Latin American artists on display

This year’s Bronx Latin American Art Biennial features ten artists from Latin America and the Bronx. This year’s exhibit centers on the artists’ creative process.

By MiaMichelle Abad.
By MiaMichelle Abad. Sashalynillo’s “The Shooter: Colorado Shotgun” is part of this year’s Bronx Latin American Art Biennial at BronxArtSpace through October.

Fifth Biennial features artists from five countries and Puerto Rico

The fifth annual Bronx Latin American Art Biennial opened on September 9th at BronxArtSpace on East 140th Street in Mott Haven, featuring 12 artists from Latin America and the Bronx. The event’s curators, Luis Stephenberg and Alexis Mendoza, decided on this year’s theme, “I am one of those people that…,” to focus on the way each of the artists conceives their art.

The exhibit, which was launched in 2008, invites artists from across Latin America and the Bronx to submit their work.

“We are not seeking every artwork to be a portrait or self-portraits, rather to be a self-representation of the artist’s way of thinking,” Mendoza said. This year’s show, Mendoza pointed out, attracted more submissions than in any of the previous four years, drawing entries from Mexico, Guatemala, Honduras and Chile.

Juanita Lara, a grantwriter at the ID Studio Theater, which is located next door to the gallery, liked one physical art piece called, “Come Sit at My Kitchen Table,” by local artist Stephanie Mota.

“It reminds me of waking up really early and picking the beans and working in the field,” said Lara, who grew up in California working long days helping her family.

One of the artists, Carlos Mateu, is the muse of one of his own paintings called, “Blessing.” He chose the name, he said, because, it aptly describes his own life.

“I smile all the time, even when I’m struggling,” said Mateu, who lives in Brooklyn. He portrayed himself nude, to show he has nothing to hide. “I have a lot of things protecting me,” he said. He recalled that as a child growing up in Cuba, he traded his drawings for snacks. Mateu’s painting style is comprised in large part of straight lines, which lend his pieces a mechanical quality he calls “geometric pop.” After 40 years creating art, Mateu said he receives signals from the universe that appear to him as symbols of occurrences from his lifetime.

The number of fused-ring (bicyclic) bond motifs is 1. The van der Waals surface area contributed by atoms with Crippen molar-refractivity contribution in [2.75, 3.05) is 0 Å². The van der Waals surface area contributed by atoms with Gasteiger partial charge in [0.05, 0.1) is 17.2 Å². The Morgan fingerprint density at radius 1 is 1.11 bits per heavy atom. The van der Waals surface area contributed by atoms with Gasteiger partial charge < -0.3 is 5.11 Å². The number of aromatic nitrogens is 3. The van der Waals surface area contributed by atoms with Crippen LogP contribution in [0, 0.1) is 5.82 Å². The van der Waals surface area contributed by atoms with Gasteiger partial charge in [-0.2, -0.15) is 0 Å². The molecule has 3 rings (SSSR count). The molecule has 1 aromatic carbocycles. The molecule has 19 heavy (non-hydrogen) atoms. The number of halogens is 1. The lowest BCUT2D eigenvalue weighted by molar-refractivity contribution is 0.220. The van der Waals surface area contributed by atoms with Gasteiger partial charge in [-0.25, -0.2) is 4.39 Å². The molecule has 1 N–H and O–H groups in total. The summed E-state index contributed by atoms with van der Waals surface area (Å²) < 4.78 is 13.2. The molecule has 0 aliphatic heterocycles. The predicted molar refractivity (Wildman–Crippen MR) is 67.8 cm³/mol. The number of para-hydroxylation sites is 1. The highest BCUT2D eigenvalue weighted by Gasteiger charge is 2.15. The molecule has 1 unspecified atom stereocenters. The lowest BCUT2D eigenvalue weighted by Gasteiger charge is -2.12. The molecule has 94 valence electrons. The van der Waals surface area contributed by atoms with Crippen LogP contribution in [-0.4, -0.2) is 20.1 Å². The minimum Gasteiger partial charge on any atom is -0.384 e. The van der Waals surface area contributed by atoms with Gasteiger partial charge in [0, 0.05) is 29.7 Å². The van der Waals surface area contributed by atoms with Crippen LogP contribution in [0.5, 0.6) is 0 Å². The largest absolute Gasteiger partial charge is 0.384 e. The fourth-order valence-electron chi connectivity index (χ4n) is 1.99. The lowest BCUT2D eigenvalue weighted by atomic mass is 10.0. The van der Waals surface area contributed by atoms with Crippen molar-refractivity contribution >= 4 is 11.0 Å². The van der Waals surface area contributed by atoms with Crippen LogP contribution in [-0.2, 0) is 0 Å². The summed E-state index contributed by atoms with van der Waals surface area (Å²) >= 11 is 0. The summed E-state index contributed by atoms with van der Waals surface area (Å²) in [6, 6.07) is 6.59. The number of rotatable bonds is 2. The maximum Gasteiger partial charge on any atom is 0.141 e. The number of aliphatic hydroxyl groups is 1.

“A tarot card reader told me that my doors are open,” he said. In the “Blessing” painting, golden keys float across the sky. “I just have to choose the key to lead me to the door I want.”

Local artist SashaLynillo said she sketches her subjects at events and public venues. “It can be as complicated as drawing a protest, or someone sleeping on the train,” she said. She used a marker and notepad to draw one of her pieces during a Black Lives Matter protest. She says she aims to put those who view her art into the moment. “Capturing the best of that moment is important,” she said. “If I have to take a picture, it’s only for reference.”

The Occupy Wall Street protests inspired her next piece, which shows a crowd of masked protestors, one of whom is holding a sign that reads, “I did not go to college to be on food stamps.”

Her “The Financial Bull” is a sketch inspired by the famous sculpture of a charging bull near Wall Street, by Arturo di Monica, which has come to symbolize the financial sector’s power. The man in her piece wears a suit and a bull mask, she said, to represent Wall Street workers. Her bull places money into a piggy bank, which can be for savings or investments. Some may interpret that as a comment on greed, she said, but insists it is open to interpretation.

The Bronx Latin American Art Biennial will be shown at BronxArtSpace at 305 E. 140 St. through October 8.

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